Magnificat: Daring to Hope

by Sr Ann Catherine Swailes o.p.

Evensong Sermon, Magdalene College, Cambridge, 23rd October 2022

'The Visitation' by Mariotto Albertinelli (1474–1515)

All generations, we have just heard, shall call me blessed. Not least, perhaps, all generations of choral composers, who have found enduring inspiration – and employment -  in these words of Mary of Nazareth as she magnifies her Lord. The version we have heard tonight bears particular

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Anger: The Fire Within

The latest in our series on the eight evil thoughts;  Sr Rose Rolling o.p. reflects on anger.

Introduction: Anger in the spiritual journey

This preaching series is dedicated to the Eight Evil Thoughts, from the Desert Father Evagrius the Solitary. Last month, Sr Ann spoke to us about sadness. This topic marked a point of transition in our spiritual journey: we have now entered a point Evagrius equated with a kind of spiritual adolescence, when our thoughts replicate the inner moods and growing pains typical of teenagers – an alternation between the strong emotions of sadness and anger on one hand, undercut by a complete lack of interest, distaste or tiredness called acedia, on the other.

Tonight, we will look at the second of this triad of teenage-like thoughts, which is anger. 

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The Little Fox in the Vineyard: Sadness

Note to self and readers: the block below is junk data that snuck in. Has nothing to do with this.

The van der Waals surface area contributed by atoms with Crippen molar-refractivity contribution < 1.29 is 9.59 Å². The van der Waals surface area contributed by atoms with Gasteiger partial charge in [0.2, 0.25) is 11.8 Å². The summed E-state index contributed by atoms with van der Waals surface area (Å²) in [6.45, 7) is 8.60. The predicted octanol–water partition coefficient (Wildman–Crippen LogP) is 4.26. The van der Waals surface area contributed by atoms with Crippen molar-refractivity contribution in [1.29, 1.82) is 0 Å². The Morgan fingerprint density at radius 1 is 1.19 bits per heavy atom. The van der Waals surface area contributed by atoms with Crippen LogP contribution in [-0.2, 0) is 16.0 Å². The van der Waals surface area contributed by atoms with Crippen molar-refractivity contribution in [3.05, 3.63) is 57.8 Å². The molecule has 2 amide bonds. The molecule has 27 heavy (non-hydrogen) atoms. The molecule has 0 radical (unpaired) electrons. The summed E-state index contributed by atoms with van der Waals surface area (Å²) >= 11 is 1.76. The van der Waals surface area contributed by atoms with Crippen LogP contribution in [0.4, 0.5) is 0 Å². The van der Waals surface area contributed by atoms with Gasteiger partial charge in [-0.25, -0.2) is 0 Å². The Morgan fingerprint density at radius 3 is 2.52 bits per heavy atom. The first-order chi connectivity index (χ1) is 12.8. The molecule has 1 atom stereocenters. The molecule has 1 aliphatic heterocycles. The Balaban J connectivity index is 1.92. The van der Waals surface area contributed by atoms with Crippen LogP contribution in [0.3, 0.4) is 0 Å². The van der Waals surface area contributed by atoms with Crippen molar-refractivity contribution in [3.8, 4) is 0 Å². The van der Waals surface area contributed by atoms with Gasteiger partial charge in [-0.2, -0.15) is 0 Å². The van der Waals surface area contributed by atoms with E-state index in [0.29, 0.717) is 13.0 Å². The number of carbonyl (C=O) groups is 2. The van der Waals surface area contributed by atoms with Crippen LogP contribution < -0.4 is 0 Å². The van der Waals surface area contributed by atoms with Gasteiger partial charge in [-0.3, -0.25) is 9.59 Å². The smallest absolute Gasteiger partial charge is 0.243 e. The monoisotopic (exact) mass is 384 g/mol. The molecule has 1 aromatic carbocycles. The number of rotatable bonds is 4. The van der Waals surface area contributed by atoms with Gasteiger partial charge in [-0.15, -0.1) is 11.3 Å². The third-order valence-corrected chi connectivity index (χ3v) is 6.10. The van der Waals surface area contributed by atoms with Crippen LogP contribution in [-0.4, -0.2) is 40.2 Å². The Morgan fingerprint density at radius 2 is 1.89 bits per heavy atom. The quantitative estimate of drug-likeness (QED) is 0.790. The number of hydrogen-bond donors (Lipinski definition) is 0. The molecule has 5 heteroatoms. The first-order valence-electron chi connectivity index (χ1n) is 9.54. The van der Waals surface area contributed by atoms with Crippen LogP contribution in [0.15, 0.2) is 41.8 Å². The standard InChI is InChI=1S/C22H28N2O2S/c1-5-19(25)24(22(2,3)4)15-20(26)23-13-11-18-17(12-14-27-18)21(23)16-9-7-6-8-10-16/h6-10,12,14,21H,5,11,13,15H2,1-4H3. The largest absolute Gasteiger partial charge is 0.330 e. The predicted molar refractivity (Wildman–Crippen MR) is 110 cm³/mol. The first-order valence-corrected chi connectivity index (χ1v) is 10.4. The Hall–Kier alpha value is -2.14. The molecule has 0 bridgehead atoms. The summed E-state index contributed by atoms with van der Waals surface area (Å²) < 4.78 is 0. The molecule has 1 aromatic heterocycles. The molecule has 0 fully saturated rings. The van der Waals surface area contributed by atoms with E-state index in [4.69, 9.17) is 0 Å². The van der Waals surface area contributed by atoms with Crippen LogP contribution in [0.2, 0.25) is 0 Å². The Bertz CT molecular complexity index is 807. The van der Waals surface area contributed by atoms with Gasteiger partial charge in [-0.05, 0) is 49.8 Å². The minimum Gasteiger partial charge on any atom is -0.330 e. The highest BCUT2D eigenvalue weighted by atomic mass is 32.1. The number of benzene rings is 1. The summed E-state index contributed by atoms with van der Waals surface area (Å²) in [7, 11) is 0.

by Sr Ann Swailes

(In our series 'The Eight deadly Thoughts)

Introduction

So it looks like I’ve drawn the short straw tonight. As you know, this talk forms part of a series entitled Eight Evil Thoughts, in which so far my sisters have offered reflections on gluttony, lust and avarice, with evenings devoted to anger and pride still to come. Compared with all that, not only does tonight’s topic – sadness -  sound a little, well, sad; somewhat tame, lacklustre and devoid of excitement. More seriously, I suspect – and hope – that some of you may be wondering: in what sense does this theme fit into a series devoted to evil thoughts, specifically?

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Sister Mary Henry Yeaman O.P.  Obituary

Sr Mary Henry R.I.P.

Sister Mary Henry (Winifred Jeanne Yeaman) was born on February 14th 1929, the only child of Charles and Eveline Yeaman. She was baptized in St John’s Church Kidsgrove on June 23rd 1936, no reason is recorded for her rather late baptism but it coincided with her beginning school, and she was confirmed by Archbishop Williams in Our Lady of the Angels in Stoke on May 25th 1941.  Her father was the City of Stoke-on –Trent Electrical Engineer and quite a well-known figure locally. A street is named after him in Stoke, so Sister Mary Henry’s name will live on in her beloved Potteries. He died when she was eleven years old and her mother remarried though the only mention of her stepfather is that he was a cellist so obviously contributed to her love of music.

She began at her beloved St Dominic’s High School in Stoke in the prep department at the age of five, in 1934, and was there until 1947. After a short time of student teaching in Kenilworth she joined the Sisters of Mercy in September 1948. She records that once clothed she realised that she was in the

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